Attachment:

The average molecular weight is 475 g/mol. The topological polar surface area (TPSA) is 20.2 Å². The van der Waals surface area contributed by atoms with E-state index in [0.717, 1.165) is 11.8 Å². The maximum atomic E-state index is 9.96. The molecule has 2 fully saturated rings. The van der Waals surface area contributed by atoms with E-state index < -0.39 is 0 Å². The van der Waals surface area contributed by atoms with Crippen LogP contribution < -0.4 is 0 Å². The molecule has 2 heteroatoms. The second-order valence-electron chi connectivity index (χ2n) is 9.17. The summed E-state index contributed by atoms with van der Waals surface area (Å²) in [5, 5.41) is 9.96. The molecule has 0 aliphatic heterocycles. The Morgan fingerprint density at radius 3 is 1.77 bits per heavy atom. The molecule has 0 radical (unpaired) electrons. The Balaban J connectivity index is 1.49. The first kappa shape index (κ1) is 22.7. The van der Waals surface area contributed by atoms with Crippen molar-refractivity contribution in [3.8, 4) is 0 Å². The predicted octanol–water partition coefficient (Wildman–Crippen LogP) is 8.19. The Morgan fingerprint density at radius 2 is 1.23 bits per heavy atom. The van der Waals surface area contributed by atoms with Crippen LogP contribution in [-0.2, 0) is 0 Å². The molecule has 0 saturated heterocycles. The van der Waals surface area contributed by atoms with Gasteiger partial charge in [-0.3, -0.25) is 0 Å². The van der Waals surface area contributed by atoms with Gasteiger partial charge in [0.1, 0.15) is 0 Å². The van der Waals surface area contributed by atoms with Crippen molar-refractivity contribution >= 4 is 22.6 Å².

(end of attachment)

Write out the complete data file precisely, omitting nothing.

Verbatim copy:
The average molecular weight is 475 g/mol. The topological polar surface area (TPSA) is 20.2 Å². The van der Waals surface area contributed by atoms with E-state index in [0.717, 1.165) is 11.8 Å². The maximum atomic E-state index is 9.96. The molecule has 2 fully saturated rings. The van der Waals surface area contributed by atoms with E-state index < -0.39 is 0 Å². The van der Waals surface area contributed by atoms with Crippen LogP contribution < -0.4 is 0 Å². The molecule has 2 heteroatoms. The second-order valence-electron chi connectivity index (χ2n) is 9.17. The summed E-state index contributed by atoms with van der Waals surface area (Å²) in [5, 5.41) is 9.96. The molecule has 0 aliphatic heterocycles. The Morgan fingerprint density at radius 3 is 1.77 bits per heavy atom. The molecule has 0 radical (unpaired) electrons. The Balaban J connectivity index is 1.49. The first kappa shape index (κ1) is 22.7. The van der Waals surface area contributed by atoms with Crippen molar-refractivity contribution in [3.8, 4) is 0 Å². The predicted octanol–water partition coefficient (Wildman–Crippen LogP) is 8.19. The Morgan fingerprint density at radius 2 is 1.23 bits per heavy atom. The van der Waals surface area contributed by atoms with Crippen LogP contribution in [-0.2, 0) is 0 Å². The molecule has 0 saturated heterocycles. The van der Waals surface area contributed by atoms with Gasteiger partial charge in [-0.3, -0.25) is 0 Å². The van der Waals surface area contributed by atoms with Gasteiger partial charge in [0.1, 0.15) is 0 Å². The van der Waals surface area contributed by atoms with Crippen molar-refractivity contribution >= 4 is 22.6 Å².